Letters to the Editor

POLICE FORCE
To the Editor:
Long after the conclusion of the Fat Tuesday Parade, streams of juveniles toting 12-packs freely entered Soulard, past groups of idle police ("Copping an Attitude," RFT, Feb. 24). I did not see one beer-packing child stopped and questioned by a police officer. This was the missed opportunity to intervene and prevent. Much later, Chief Henderson orchestrated his riot. This is not the 1960s. Soulard is not Kent State. We don't need anyone maimed or worse because of an abuse of authority. In short, Henderson ordered an attack on a benevolent crowd under the guise of protecting public decency because of some bared breasts. The time has come to remove Ron Henderson and replace him with a competent police chief.

Jon Echols

To the Editor:
I witnessed the heroic Chief Henderson lead the charge of the light brigade followed by the stormtroopers into a crowd of young adults Tuesday evening spraying an innocent young woman with Mace. Having the police spread out in regular uniform (not in riot gear) throughout Soulard on Saturday was effective in controlling the crowd. Some police even threw beads for a flash of breasts. Bringing in the cavalry and the Third Army to take control of the streets Tuesday evening led to the raucous behavior. Next year the Mardi Gras revelers should bring in Busty Heart for reinforcement!

Pat Williams

To the Editor:
Leave it to the St. Louis police to screw up what was once a good thing for St. Louis. Last year's Soulard Mardi Gras was probably the best time I've ever had at a public event in St. Louis. I thought to myself, "Hell, why waste my money going to New Orleans when St. Louis throws a great Mardi Gras bash two miles from my house?" Unfortunately, times have changed, and I fear the Soulard Mardi Gras is only going downhill from here.

Last year's Mardi Gras was great. Something like half-a-million people showed up, and everyone had a great time. This year, to put it bluntly, just plain sucked. Soulard Mardi Gras has become over-regulated. Closing everything at 11 p.m. and clearing the streets is just bullshit. The most fun I had at Mardi Gras last year happened after 11 p.m., but now Mardi Gras is over at 11 every night.

The police presence is another matter. I was Maced right in the head by the "troops" in blue as they plowed through the crowds terrorizing innocent people who were out to have a good time. I could understand getting Maced if I threw a beer bottle or something, but I was just there having a good time. Hell, most of the things thrown at the cops were thrown after they began to bully the crowd! Hell, even I was tempted to throw something after I got Maced.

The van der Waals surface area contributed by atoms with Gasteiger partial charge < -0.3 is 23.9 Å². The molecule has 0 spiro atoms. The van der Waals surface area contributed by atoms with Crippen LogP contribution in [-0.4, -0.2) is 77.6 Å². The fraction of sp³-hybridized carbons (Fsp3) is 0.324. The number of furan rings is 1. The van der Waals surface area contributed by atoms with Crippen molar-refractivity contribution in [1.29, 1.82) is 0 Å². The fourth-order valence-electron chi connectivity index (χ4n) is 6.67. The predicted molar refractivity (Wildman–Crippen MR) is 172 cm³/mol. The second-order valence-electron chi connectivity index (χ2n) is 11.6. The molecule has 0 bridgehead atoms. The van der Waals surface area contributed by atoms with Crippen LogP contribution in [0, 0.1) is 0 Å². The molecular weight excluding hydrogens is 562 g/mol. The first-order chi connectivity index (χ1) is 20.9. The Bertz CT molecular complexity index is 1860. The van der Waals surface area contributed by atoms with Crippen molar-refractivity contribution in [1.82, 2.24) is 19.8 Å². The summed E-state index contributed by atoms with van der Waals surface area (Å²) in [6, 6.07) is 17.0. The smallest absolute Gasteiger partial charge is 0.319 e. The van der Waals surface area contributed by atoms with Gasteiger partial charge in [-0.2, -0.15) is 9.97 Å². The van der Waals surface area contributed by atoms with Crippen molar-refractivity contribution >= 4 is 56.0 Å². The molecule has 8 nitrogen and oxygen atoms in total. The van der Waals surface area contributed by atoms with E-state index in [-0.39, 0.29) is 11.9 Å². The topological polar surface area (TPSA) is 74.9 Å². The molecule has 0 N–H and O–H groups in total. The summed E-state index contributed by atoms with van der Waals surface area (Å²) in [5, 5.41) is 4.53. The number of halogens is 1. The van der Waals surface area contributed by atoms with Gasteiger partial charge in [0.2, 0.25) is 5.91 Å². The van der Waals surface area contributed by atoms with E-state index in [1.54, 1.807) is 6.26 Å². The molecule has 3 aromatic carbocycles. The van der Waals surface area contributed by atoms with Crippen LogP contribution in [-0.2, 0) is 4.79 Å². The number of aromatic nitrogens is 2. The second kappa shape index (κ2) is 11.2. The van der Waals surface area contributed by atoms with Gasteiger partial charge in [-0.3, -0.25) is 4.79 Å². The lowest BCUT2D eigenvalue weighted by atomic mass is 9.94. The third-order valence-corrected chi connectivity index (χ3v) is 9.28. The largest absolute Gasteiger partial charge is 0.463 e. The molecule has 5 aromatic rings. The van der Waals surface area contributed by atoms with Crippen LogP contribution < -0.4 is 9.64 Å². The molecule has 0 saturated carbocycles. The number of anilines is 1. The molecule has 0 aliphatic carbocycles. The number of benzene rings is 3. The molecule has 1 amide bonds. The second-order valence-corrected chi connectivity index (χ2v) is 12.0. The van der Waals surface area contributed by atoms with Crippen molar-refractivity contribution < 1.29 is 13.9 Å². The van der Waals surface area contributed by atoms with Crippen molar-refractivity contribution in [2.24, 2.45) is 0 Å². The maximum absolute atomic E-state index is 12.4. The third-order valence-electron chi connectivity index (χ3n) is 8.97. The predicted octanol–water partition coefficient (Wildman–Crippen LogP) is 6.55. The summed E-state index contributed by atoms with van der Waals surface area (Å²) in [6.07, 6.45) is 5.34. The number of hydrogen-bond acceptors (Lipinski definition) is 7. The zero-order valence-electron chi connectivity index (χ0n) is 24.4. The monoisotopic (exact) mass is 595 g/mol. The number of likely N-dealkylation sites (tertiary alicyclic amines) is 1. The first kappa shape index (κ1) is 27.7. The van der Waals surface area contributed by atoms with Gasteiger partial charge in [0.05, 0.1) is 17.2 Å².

The police may say that the crowd was getting out of control and they needed to "take action," but from what I saw, the only thing out of control at the start was the police. The crowd didn't grow out of control until they were terrorized, and this was to be expected considering the situation.

I hope a situation like this can be avoided next year. The Soulard Mardi Gras of 1998 was a great time, and hopefully we can have another one like it. Maybe all of the heat that the police are taking now over their behavior will burn them, and they'll think twice before ruining Mardi Gras two years in a row. I'm not holding my breath on that one, though. After the bullshit I've experienced this year in St. Louis, I'll be heading to New Orleans next year.

I'd rather spend my money going to New Orleans than stay here and be Maced and terrified by a police force that has no idea how to control a crowd without violence.

Steven J. Marsh

To the Editor:
I think that your coverage of the Soulard Mardi Gras incident involving the St. Louis Police and groups of partygoers forgot to take into account important cultural customs and traditions that have existed for many years in the Third Police District in St. Louis.

For decades in the mostly white, blue-collar, working-class area, it has been considered proper weekend social etiquette for males to become intoxicated and fight the police. This behavior has been passed down from father to son and likewise from veteran patrol officers to rookies. Also for those from the neighborhood joining the police force it is something that has always occurred. The Soulard District is now attracting people from the entire metro area who did not grow up with the Friday- and Saturday-night tavern-police fights as a local sport.

The only noticeable change over the years has been that the local louts who regularly participated in drunken fights with the police never used to complain about taking their lumps from a police nightstick; now they do.

While the police conduct outraged and amazed outsiders, it was just a regular weekend for the cops and drunks. Those journalists and casual observers need to include this historical data before making an overall judgment of the situation. There is a reason that local police district used to be called the "Fighting Third."

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